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Health officials in India are demanding that Johnson & Johnson turns over a complete list of ingredients in Johnson’s Baby Powder and other talcum powder-based products, due to concerns that they may contain asbestos or other carcinogens, according to a recent report.
Livemint.com published a report on July 25, indicating that anonymous sources told them that India’s Central Drugs Standard Control Organization (CDSCO) sent an email to Johnson & Johnson on July 19, asking for the list of talcum powder ingredients.
According to the sources, the request was made due to concerns about the possibility of asbestos in its Baby Powder and Shower-to-Shower products, which they said could be linked to alleged cases of talc-associated ovarian cancer.
CDSOC previously cleared the company’s products of asbestos in an earlier review in March 2016, during an inspection of a Johnson & Johnson manufacturing plant in Mumbai. However, concerns about their safety were renewed following a $4.7 billion verdict in a talcum powder trial earlier this month in Missouri.
The verdict came following a six week trial involving claims brought on behalf of 22 different women, each of whom alleged that ovarian cancer developed following years of using talcum powder around their genitals for feminine hygiene purposes. According to evidence presented at trial, the manufacturer failed to warn that talc ingredients in the powder may increase the risk of ovarian cancer when applied around the genitals.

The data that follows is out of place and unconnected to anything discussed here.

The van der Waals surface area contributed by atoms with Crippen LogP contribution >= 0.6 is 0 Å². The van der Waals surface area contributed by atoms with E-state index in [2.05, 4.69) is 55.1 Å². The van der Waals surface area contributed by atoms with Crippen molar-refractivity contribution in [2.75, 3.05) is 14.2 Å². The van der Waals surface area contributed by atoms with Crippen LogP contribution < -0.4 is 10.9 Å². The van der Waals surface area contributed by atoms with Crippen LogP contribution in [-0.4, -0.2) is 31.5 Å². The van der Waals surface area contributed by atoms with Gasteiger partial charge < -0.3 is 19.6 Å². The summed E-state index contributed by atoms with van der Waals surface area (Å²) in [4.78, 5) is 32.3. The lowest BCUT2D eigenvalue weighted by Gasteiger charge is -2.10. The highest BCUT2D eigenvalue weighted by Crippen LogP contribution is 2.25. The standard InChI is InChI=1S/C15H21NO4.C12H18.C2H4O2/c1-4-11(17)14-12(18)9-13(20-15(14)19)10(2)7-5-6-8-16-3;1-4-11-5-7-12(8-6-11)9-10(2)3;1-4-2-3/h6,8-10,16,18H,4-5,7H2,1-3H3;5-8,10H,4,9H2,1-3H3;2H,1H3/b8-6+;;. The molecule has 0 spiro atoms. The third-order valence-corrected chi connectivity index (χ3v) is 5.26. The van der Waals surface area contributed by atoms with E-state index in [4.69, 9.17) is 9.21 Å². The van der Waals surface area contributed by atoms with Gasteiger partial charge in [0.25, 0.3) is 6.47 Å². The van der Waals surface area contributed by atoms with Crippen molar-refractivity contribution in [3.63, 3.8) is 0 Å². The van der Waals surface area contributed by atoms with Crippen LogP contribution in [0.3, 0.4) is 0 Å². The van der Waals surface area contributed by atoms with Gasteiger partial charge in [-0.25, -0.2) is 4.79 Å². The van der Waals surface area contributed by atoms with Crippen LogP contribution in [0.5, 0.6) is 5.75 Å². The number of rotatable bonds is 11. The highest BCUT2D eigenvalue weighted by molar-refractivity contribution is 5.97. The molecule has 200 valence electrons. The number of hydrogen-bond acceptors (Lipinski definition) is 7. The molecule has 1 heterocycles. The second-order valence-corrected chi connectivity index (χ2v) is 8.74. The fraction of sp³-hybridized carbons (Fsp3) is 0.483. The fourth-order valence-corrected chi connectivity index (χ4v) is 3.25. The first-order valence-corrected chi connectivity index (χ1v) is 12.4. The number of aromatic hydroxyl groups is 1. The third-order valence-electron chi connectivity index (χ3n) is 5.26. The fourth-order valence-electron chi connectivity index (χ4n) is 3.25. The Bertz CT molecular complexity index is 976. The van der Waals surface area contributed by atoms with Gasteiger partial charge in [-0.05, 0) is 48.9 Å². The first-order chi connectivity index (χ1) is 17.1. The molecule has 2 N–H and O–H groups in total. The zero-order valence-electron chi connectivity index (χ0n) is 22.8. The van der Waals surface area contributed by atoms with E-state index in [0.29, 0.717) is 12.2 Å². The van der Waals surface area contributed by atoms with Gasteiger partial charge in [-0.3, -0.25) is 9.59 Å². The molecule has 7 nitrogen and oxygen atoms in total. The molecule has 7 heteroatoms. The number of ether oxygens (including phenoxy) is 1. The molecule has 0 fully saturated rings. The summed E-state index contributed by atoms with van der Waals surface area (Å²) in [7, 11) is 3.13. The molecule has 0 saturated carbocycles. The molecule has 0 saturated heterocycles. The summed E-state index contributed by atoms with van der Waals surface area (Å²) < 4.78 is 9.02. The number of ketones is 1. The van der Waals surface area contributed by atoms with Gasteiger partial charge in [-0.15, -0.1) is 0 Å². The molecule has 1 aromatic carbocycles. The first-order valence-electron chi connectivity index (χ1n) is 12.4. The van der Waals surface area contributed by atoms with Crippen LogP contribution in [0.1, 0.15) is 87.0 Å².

The case was being closely watched as a potential “bellwether” for how other juries may respond to similar evidence and testimony that is likely to be repeated throughout more than 9,000 Johnson’s Baby Powder lawsuits and Shower-to-Shower lawsuits pending nationwide, each raising similar allegations that women were not adequately warned about the risk of ovarian cancer from talc-based products used around their genitals.
Several prior Missouri juries have already awarded multi-million dollar verdicts to individual women in other cases.
In the U.S., claims of asbestos in talcum powder have followed a separate track than those claiming the products caused ovarian cancer. The asbestos claims here are linked to cases of mesothelioma, a fatal lung cancer only associated with asbestos exposure.
However, sources told Livemint that Indian officials fear that the asbestos could be linked to the ovarian cancer risks as well.
Johnson & Johnson has denied that its talcum powder products contain asbestos or are linked to increased ovarian cancer risks, and have vowed to appeal all of the jury verdicts against them.
Some analysts have suggested that more big awards returned in early trial dates may provide troubling signals for Johnson & Johnson in the talcum powder litigation, suggesting that juries find the company’s trial defense lacking in credibility.
Ultimately, if the company fails to negotiate talcum powder settlements for women with ovarian canceror otherwise resolve the litigation, thousands of individual cases may be set for trials nationwide in the coming years.